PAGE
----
Drum roll, please.
As promised, Mythbuster is back for more. Let’s continue where we left off, here are a further 5 content design myths that need busting wide open.
Drum roll, please.
Content design as a discipline in its own right is still a relatively new concept, so as a result there is still a lot of confusion and miscommunication out there about what content design actually is, believing everything from it being some kind of editing role, to marketing, to graphic design.
During my time working in this field I have heard many a myth be stated outrightly as fact and so decided it is time to try and bust a few myths open about what content design is, how it should be approached and where it should sit in the design process.
Here we go. Hold on tight, it may be a bumpy ride.
When talking to friends, customers and even my partner I am often asked the above question. Understandably with the range of roles I work in there is often confusion as to what kind of designer I actually am. And whilst it is partially true, I am still a graphic designer, over the last few years I have added other disciplines to my work and broadened my skills somewhat. Adding to the confusion is that the job titles ‘content designer’ and ‘instructional designer’ give little away as to the other areas I also now work in. As anyone in the design industry will know, job titles are a moveable feast anyway and sometimes people just make their own up - ‘Digital Overload’ or ‘Wizard of Light Bulb Moments’ anybody? So I thought I would clarify all the areas in which I work and what the titles actually mean, to me at least.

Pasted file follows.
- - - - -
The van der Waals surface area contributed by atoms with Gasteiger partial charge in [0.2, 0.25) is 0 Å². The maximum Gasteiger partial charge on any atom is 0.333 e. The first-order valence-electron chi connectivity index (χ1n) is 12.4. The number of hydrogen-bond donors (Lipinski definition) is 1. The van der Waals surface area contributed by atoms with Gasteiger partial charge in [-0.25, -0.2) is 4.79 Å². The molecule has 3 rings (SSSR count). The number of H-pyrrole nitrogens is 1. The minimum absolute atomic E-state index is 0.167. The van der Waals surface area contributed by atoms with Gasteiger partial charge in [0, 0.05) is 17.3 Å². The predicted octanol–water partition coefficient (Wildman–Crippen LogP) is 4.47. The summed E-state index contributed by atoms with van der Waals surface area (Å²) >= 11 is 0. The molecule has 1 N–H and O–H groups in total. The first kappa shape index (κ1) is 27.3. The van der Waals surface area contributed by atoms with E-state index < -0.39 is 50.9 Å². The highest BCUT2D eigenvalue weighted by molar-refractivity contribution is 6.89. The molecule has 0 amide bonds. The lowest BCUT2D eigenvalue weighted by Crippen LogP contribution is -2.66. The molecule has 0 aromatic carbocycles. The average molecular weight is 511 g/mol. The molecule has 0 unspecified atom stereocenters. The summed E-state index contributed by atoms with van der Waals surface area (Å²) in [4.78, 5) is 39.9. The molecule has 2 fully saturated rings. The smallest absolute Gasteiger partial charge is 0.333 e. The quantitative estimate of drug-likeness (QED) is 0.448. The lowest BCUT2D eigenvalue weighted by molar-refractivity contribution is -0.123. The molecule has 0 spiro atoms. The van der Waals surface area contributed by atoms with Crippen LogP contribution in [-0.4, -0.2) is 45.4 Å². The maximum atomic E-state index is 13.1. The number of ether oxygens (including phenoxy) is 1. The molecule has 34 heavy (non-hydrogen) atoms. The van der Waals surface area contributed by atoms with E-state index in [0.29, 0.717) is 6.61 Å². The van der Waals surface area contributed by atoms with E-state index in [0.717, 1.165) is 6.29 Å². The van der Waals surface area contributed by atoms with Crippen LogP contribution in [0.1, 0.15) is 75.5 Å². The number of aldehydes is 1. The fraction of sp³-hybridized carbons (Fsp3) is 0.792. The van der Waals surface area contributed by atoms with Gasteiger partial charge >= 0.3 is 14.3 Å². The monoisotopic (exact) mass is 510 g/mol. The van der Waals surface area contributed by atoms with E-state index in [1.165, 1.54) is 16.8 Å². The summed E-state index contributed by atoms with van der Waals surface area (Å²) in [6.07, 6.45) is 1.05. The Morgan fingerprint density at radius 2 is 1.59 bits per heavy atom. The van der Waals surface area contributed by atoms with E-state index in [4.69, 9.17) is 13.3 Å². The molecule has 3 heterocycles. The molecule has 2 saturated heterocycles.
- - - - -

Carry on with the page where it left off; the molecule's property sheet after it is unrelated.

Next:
As we have gone headlong into the new year, I have seen everyone around me making resolutions, committing to dry January (crazy people) and generally making plans for a better version of themselves. I actually spent most of 2018 reflecting in this way and made some major changes in my life.
Unlikely Genius specialises in content, learning and graphic design.